McDermott: Lake, St. Joseph judiciary bill raises questions

McDermott

By Marissa McDermott

Did you know that there are only four counties in Indiana that aren’t allowed to vote for their superior court judges? And that those four counties also happen to be the counties with the highest percentage of minorities? And that the small amount of citizen oversight in two of those counties (Lake and St. Joseph) is about to disappear in a cloud of partisan smoke?

A confession: Before being elected Lake Circuit Court judge, I didn’t realize that the selection of judges in Lake County was totally different than that of almost every other county in our state. I assumed most other counties also went through a process in which a handful of people (the nominating commission) interviewed candidates for about 15 minutes each and sent three names to the governor for final selection. But I was wrong. Only Lake, St. Joseph, Allen and, more recently, Marion counties choose judges through this type of process, called “merit selection.” The other 88 counties are permitted to elect their superior court judges.

While the pros and cons of public election versus merit selection could fill another column, the overarching question about Indiana’s judicial selection system is this: If merit selection is better, why not have that system statewide? Why only deprive the most ethnically diverse counties the right to directly elect judges? The stakes are tremendous; merit selection is essentially a lifetime appointment, subject only to a retention vote that has removed just two Lake Superior judges, ever.

When it comes to selectively depriving citizens of their right to vote for judges, Indiana is an outlier. A 2011 survey published by the National Center for State Courts reveals that only a handful of states have separate selection rules for specific counties; most states have consistent rules statewide.

I was licensed to practice for 16 years before really understanding Indiana’s two separate judicial selections systems, so imagine how unaware the average person is. I challenge you to walk up to any person on the street in Hammond, South Bend or Fort Wayne and ask them to name one member of their judicial nominating commission. The response undoubtedly will be, “What’s a nominating commission?”

In reality, most Lake County citizens probably don’t realize the only county judge they elect is the circuit judge (the original judge in the state constitution). But at least those citizens had some oversight over the 16 Superior Court positions, albeit indirectly: Lake County’s current judicial nominating commission is chosen by Lake County attorneys, the Indiana Supreme Court and the Lake County commissioners.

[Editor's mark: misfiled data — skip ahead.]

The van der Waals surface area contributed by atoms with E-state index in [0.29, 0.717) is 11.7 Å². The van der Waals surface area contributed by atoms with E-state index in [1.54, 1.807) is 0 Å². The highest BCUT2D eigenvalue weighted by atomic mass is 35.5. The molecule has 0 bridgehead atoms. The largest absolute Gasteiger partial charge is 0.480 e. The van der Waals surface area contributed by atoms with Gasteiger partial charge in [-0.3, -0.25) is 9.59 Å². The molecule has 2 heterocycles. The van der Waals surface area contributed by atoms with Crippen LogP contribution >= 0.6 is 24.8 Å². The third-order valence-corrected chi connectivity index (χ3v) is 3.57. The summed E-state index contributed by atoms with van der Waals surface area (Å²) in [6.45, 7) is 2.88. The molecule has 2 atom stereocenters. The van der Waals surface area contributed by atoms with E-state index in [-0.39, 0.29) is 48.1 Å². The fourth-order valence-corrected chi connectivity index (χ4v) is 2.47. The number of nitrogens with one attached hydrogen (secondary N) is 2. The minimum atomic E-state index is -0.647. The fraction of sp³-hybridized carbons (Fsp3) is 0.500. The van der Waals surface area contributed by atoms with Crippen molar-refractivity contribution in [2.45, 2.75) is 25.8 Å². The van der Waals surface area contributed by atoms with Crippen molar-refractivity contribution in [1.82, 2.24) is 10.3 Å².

That indirect control is about to become almost nonexistent control. Under a pending bill, which is advancing through the General Assembly, the nominating commissions of Lake County and St. Joseph County would be entirely rebuilt and controlled by the governor. In other words, if House Bill 1453 passes, the governor would, in essence, control both nominations and selections.

The undeniable truth is that there is a long legislative history in this nation of powerful majorities diminishing and silencing the voices of minorities. While I have no reason to believe the motive of the current legislation is racial, this law will undoubtedly have a disproportionally negative effect on citizens who happen to be racial minorities. Or, to use the legal term of art: “disparate impact.”

Consider this: Based on the last U.S. Census numbers, a majority of Indiana’s Hispanics (53%) live in a county that deprives the right to vote for Superior Court judges. And for Indiana’s Black citizens, the percentage is even higher: A full 75% live in a “merit selection” county. This pending law will only further disenfranchise those voters who have already been denied the ability to decide who sits in judgment of them.

But any resident of Lake or St. Joseph County, no matter their ethnicity, should wonder why these two counties have been targeted for this further erosion of democracy. They should wonder why they have little say, and soon will have almost no say, in how 25 of these 27 county judges are picked. They should ask why legislators think direct elections are good for choosing legislators but somehow bad for choosing judges. And the attorneys and judges of Marion and Allen counties should take note that, if this bill succeeds, nothing is stopping their counties from suffering a similar fate.

Disenfranchisement is not a relic of the history books — it is occurring today, right under our noses. Legislators are counting on the fact that no one is paying attention and that they can quickly shove this deeply unfair law through. But whether the bill passes or not, it seems clear that this separate system is certainly not equal.•

Marissa McDermott is judge of Lake Circuit Court. Opinions expressed are those of the author.

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